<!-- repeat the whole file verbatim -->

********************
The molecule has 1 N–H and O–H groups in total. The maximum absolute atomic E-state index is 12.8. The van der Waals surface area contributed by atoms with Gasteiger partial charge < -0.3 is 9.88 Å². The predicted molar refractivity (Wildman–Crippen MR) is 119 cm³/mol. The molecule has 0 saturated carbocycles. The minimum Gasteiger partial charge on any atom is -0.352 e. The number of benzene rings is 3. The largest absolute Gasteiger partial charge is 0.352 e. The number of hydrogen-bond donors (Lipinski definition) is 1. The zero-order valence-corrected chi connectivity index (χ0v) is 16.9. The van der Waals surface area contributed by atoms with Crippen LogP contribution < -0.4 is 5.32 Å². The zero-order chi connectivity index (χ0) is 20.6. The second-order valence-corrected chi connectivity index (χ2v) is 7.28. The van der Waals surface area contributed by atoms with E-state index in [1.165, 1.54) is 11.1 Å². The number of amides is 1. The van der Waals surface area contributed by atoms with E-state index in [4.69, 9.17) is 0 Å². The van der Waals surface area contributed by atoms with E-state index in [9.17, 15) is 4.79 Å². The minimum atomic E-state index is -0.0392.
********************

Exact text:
The molecule has 1 N–H and O–H groups in total. The maximum absolute atomic E-state index is 12.8. The van der Waals surface area contributed by atoms with Gasteiger partial charge < -0.3 is 9.88 Å². The predicted molar refractivity (Wildman–Crippen MR) is 119 cm³/mol. The molecule has 0 saturated carbocycles. The minimum Gasteiger partial charge on any atom is -0.352 e. The number of benzene rings is 3. The largest absolute Gasteiger partial charge is 0.352 e. The number of hydrogen-bond donors (Lipinski definition) is 1. The zero-order valence-corrected chi connectivity index (χ0v) is 16.9. The van der Waals surface area contributed by atoms with Crippen LogP contribution < -0.4 is 5.32 Å². The zero-order chi connectivity index (χ0) is 20.6. The second-order valence-corrected chi connectivity index (χ2v) is 7.28. The van der Waals surface area contributed by atoms with E-state index in [1.165, 1.54) is 11.1 Å². The number of amides is 1. The van der Waals surface area contributed by atoms with E-state index in [4.69, 9.17) is 0 Å². The van der Waals surface area contributed by atoms with E-state index in [9.17, 15) is 4.79 Å². The minimum atomic E-state index is -0.0392.